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Synaesthetic idiom formation

Posted: Thu Apr 21, 2005 11:30 am
by Garzo
A good friend of my is synaesthetic. Example: she looks at the horid swirls of greens and blues in my spare bedroom's curtains and says that they're in G minor! She has perfect pitch (or should that be a good eye for colour?) and relates musical pitch to colour: she sees a notes colour and hears a colours note.

Apparently, quite a lot of us are low-level synaesthetics, and we give abstract concepts a spatial or sensual dimension. Many people think of numbers as existing in space, or with colours.

Having been interested in synaesthesia for a while, I wonder how much language development is synaesthetic. Richard Cytowic ("The Man Who Tasted Shapes") suggests that language has to draw on synaesthesia to harness phonemes to language concepts. The experiment was to show people two shapes -- one rounded and bulbous, the other sharp and spiky -- and to ask which is Kiki and which is Booba. If you're not too perverse, you should have a curvy Booba and a sharp Kiki. The thought then continues not just to how words are sounded, but to how we form metaphors that are essentially synaesthetic -- "sharply dressed", "a loud tie", "bitter cold", "sweet music".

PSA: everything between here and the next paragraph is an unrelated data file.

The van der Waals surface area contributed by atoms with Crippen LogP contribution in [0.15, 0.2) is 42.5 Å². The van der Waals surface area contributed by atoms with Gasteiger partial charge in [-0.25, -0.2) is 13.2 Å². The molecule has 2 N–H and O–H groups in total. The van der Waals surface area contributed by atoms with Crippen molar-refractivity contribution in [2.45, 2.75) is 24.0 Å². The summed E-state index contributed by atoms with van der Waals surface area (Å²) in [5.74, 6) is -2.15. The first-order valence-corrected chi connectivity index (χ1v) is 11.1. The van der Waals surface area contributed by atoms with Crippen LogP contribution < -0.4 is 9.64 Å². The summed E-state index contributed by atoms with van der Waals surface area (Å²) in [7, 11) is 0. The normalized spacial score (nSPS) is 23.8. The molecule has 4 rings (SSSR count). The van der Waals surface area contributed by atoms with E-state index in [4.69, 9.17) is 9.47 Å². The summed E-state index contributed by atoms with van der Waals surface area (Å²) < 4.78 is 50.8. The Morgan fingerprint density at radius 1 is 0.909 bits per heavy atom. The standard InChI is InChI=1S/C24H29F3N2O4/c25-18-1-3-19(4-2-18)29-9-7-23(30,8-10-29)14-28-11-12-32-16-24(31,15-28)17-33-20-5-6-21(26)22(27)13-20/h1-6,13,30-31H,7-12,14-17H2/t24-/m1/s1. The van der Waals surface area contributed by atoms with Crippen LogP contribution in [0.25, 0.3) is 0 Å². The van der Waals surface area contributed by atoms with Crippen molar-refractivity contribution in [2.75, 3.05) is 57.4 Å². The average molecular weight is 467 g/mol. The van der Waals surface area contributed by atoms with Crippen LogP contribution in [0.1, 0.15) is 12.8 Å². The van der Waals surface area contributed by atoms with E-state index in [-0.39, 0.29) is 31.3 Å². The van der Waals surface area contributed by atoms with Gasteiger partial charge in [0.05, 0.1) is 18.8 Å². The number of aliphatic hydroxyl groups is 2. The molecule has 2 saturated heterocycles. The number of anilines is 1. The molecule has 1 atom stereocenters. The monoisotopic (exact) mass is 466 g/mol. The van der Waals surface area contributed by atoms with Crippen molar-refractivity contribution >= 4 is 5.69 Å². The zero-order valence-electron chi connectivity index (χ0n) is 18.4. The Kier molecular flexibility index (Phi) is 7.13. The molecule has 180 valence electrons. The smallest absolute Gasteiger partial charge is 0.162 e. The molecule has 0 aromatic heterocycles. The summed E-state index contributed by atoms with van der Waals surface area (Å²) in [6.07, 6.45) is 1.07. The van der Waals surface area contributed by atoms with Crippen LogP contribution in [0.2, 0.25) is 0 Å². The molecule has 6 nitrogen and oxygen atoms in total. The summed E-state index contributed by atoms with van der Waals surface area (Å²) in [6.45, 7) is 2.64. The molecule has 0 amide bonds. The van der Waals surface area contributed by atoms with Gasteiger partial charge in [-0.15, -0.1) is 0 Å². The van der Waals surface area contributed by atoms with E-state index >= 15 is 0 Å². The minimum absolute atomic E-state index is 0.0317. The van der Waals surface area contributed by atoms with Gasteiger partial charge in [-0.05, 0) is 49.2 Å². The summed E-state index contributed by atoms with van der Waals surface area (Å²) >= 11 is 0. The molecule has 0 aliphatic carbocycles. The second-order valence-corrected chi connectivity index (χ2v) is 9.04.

-- Garzo.

Posted: Thu Apr 21, 2005 12:36 pm
by Brazilian dude
It's funny you should mention synesthesia, today of all days. Yesterday my Portuguese professor mentioned encountering in a paper the word cinestésico (kinesthetic) where sinestésico (synesthetic) should have been. Just a note: both sound exactly the same in Portuguese.

Brazilian dude

Posted: Fri Apr 29, 2005 8:47 am
by anders
From the days that I still watched TV, I have a faint memory of one of the Adams family (Morticia?) being gifted in the synesthesia business.

Posted: Fri Apr 29, 2005 6:06 pm
by Apoclima
Just last night I was talking with a friend about Angelina Jolie (is she really dating Brad Pitt? And who cares?).

But I told my friend that I didn't find her attractive, not just because of her mouth, but because she didn't smell right.